By some strange quirk of fate, Arsenal have only ever had three Italians sign for the club and only two have ever pulled on the shirt. One of them, Arturo Lupoli, hung up his boots in the summer and barely anybody noticed.
At youth level, Arturo Lupoli was prolific, scoring two goals per game at under-17 level at Parma with 45 in just 22 games. He was a potent finisher who excelled inside the box.
At the end of his contract with the Italians in 2004, he refused to sign an extension allowing Arsenal to swoop in and claim the sought-after teenager.
Lupoli continued his development where he left off at Parma, scoring for fun with Arsenal’s youth. He struck up a strong partnership with Nicklas Bentdner and gained praise for his performances in the League Cup in the 2005-06 season.
17-year-old Lupoli’s first senior start for Arsenal came in the same game 21-year-old Robin van Persie made his – against Manchester City in the League Cup, the former setting up the latter for the winner with 13 minutes left on the clock.
Lupoli also had a goal ruled out when van Persie was adjudged, harshly, to have handled the ball in the build up.
Lupoli played nine times for the senior side, mostly in the League Cup. But he also played along such Arsenal greats as Thierry Henry, Jose Antonio Reyes, Cesc Fabregas, and others. He was on the bench for Arsenal’s trip to Real Madrid in the Champions League in February 2006, on our run to the final.
For a variety of reasons, from bad advice to physical issues, Lupoli struggled to maintain that level of performance and left on loan with Derby the following season.
Despite a lack of goals at Championship level, Lupoli earned himself a permanent five-year deal at Fiorentina at the end of his Arsenal contract. Arsenal had offered him a new deal but Lupoli saw the path ahead of him at Arsenal as blocked.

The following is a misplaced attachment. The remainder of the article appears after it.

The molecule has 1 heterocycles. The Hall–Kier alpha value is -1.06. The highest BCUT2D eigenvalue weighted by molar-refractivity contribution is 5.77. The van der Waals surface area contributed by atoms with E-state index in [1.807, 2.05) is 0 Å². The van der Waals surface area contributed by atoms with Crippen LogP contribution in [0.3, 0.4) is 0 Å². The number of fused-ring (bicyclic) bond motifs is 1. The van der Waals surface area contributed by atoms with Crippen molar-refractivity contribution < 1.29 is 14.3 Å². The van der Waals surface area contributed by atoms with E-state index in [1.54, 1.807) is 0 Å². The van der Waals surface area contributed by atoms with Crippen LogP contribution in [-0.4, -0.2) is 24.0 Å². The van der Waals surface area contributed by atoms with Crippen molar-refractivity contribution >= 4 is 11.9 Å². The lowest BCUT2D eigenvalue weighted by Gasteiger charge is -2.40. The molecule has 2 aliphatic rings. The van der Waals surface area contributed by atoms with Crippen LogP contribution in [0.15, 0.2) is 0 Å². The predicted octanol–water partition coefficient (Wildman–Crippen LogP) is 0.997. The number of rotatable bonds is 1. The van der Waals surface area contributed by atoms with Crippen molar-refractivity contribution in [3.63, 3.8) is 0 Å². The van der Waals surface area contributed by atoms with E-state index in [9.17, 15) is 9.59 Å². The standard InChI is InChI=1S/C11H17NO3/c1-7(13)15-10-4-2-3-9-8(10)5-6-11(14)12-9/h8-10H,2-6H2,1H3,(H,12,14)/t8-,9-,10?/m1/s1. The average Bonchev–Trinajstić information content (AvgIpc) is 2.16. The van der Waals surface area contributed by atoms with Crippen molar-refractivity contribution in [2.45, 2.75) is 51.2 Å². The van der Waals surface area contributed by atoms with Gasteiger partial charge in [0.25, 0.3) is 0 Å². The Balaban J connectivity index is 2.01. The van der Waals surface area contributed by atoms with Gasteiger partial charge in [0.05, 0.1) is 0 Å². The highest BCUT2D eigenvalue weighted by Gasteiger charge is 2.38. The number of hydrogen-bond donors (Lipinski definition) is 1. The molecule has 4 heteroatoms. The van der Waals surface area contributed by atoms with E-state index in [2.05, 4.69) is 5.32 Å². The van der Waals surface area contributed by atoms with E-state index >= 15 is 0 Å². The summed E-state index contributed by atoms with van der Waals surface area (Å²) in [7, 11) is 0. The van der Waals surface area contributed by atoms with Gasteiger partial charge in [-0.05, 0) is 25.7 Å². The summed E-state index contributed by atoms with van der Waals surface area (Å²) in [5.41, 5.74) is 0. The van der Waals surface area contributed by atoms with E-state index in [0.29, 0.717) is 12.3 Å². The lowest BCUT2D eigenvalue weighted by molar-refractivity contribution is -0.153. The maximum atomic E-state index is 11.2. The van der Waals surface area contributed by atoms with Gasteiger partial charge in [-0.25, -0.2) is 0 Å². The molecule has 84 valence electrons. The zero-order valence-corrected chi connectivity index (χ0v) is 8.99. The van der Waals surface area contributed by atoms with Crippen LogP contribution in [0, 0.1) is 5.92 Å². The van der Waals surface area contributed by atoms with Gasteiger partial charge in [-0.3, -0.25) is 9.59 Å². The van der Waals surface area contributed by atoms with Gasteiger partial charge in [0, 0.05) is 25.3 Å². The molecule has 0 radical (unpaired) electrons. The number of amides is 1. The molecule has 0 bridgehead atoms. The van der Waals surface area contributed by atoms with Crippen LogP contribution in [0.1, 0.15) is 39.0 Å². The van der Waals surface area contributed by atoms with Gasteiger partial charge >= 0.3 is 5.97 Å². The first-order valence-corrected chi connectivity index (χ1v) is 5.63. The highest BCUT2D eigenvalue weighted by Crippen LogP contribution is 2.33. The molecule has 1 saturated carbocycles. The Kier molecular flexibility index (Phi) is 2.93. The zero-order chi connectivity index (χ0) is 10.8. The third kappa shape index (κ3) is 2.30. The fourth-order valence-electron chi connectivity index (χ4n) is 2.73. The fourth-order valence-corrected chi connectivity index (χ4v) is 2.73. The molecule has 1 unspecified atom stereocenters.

Thierry Henry and Jose Antonio Reyes, both in his way, both left a year after the Italian.
Napoli also tried to sign him and thought they had.
Pierpaolo Marino, Napoli chief executive, said at the time: “I had a verbal agreement with the player’s agent. He then told me that the player chose Florence. I wish the boy one day to play for Napoli and in that case spare us the tear-jerking statement to avoid the whistles of San Paolo”.
After he left Arsenal, Lupoli never really found anywhere to stay for longer than two years and didn’t come close to fulfilling the promise he had shown in his youth years.
In Florence, Lupoli found his path to a role as a first-team starter even more blocked than it was at Arsenal and he didn’t make his debut until December, five months after he signed.
He came on for the second half in the Italian Cup against Ascoli to play 45 minutes. Those were the only minutes he ever played for the Viola.
About the situation, Lupoli spoke of ‘external factors’ that had pressured him into signing for Fiorentina which he saw as mistake that really damaged his career, a move that was based more around money than football.
“External pressures led me to choose Fiorentina, making me look bad with Napoli to whom I had given my word,” he said. “I was rewarded from an economic point of view, but sunk from a technical one. The following year, nobody wanted me. I had ended up in oblivion.”
Another five loans lay in his future to Treviso, Norwich City, Sheffield United, Budapest Honved, and Catania.
Add in his parent clubs not yet mentioned that include Ascoli, Grosseto, Varese, Frosinone, Pisa, Suditirol, Fermana, Virtus Verona, Montegiorgio, and Borgo San Donnino, and you find the very definition of a journeyman in Arturo Lupoli.
Transfermarket list 24 teams Lupoli played for in total, but some of those are youth sides. Wikipedia has 18 clubs. Whatever the exact number, the most appearances he made for a single club was the 73 he registered for Fermana. He scored 11 goals, with two assists, there.
438 appearances, 90 goals, 18 assists, 24 teams. One trophy – the FA Cup he won with Arsenal in 2005.
There was great promise in Lupoli’s short Arsenal career, but the youngster failed to make the step up at senior level, showing that one fatal flaw that takes out so many players of his age – lack of patience.
“But in the end, I don’t blame anybody except myself,” he told The Athletic. “What happened is mostly my fault: I didn’t have the strength to impose myself and come back to a higher league.”
Who knows what a few more years under the guidance of Arsene Wenger could have done for his career?
We can, of course, only speculate, but it is doubtful it would have harmed it.